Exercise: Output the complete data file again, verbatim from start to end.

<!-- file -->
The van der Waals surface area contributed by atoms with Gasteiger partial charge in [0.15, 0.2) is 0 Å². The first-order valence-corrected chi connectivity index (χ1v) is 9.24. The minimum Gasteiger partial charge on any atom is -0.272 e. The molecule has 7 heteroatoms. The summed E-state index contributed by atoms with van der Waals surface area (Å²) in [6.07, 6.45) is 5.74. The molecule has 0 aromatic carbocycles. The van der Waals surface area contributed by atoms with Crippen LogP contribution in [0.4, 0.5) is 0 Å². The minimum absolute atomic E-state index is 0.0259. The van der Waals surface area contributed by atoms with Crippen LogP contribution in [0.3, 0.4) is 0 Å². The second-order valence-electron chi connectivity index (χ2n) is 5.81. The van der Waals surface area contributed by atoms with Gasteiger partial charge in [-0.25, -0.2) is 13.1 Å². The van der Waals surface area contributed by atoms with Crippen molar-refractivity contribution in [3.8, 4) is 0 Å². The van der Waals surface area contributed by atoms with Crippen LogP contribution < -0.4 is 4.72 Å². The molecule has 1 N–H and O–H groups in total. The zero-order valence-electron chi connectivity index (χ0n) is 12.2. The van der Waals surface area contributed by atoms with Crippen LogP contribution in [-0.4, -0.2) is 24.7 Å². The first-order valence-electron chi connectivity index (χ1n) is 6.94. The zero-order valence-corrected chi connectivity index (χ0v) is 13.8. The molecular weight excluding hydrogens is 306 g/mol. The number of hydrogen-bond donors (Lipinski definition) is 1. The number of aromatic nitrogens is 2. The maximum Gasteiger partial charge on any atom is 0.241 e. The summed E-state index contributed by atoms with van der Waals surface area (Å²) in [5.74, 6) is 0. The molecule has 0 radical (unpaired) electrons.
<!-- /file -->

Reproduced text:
The van der Waals surface area contributed by atoms with Gasteiger partial charge in [0.15, 0.2) is 0 Å². The first-order valence-corrected chi connectivity index (χ1v) is 9.24. The minimum Gasteiger partial charge on any atom is -0.272 e. The molecule has 7 heteroatoms. The summed E-state index contributed by atoms with van der Waals surface area (Å²) in [6.07, 6.45) is 5.74. The molecule has 0 aromatic carbocycles. The van der Waals surface area contributed by atoms with Crippen LogP contribution in [0.4, 0.5) is 0 Å². The minimum absolute atomic E-state index is 0.0259. The van der Waals surface area contributed by atoms with Crippen LogP contribution in [0.3, 0.4) is 0 Å². The second-order valence-electron chi connectivity index (χ2n) is 5.81. The van der Waals surface area contributed by atoms with Gasteiger partial charge in [-0.25, -0.2) is 13.1 Å². The van der Waals surface area contributed by atoms with Crippen molar-refractivity contribution in [3.8, 4) is 0 Å². The van der Waals surface area contributed by atoms with Crippen LogP contribution < -0.4 is 4.72 Å². The molecule has 1 N–H and O–H groups in total. The zero-order valence-electron chi connectivity index (χ0n) is 12.2. The van der Waals surface area contributed by atoms with Crippen LogP contribution in [-0.4, -0.2) is 24.7 Å². The first-order valence-electron chi connectivity index (χ1n) is 6.94. The zero-order valence-corrected chi connectivity index (χ0v) is 13.8. The molecular weight excluding hydrogens is 306 g/mol. The number of hydrogen-bond donors (Lipinski definition) is 1. The number of aromatic nitrogens is 2. The maximum Gasteiger partial charge on any atom is 0.241 e. The summed E-state index contributed by atoms with van der Waals surface area (Å²) in [5.74, 6) is 0. The molecule has 0 radical (unpaired) electrons.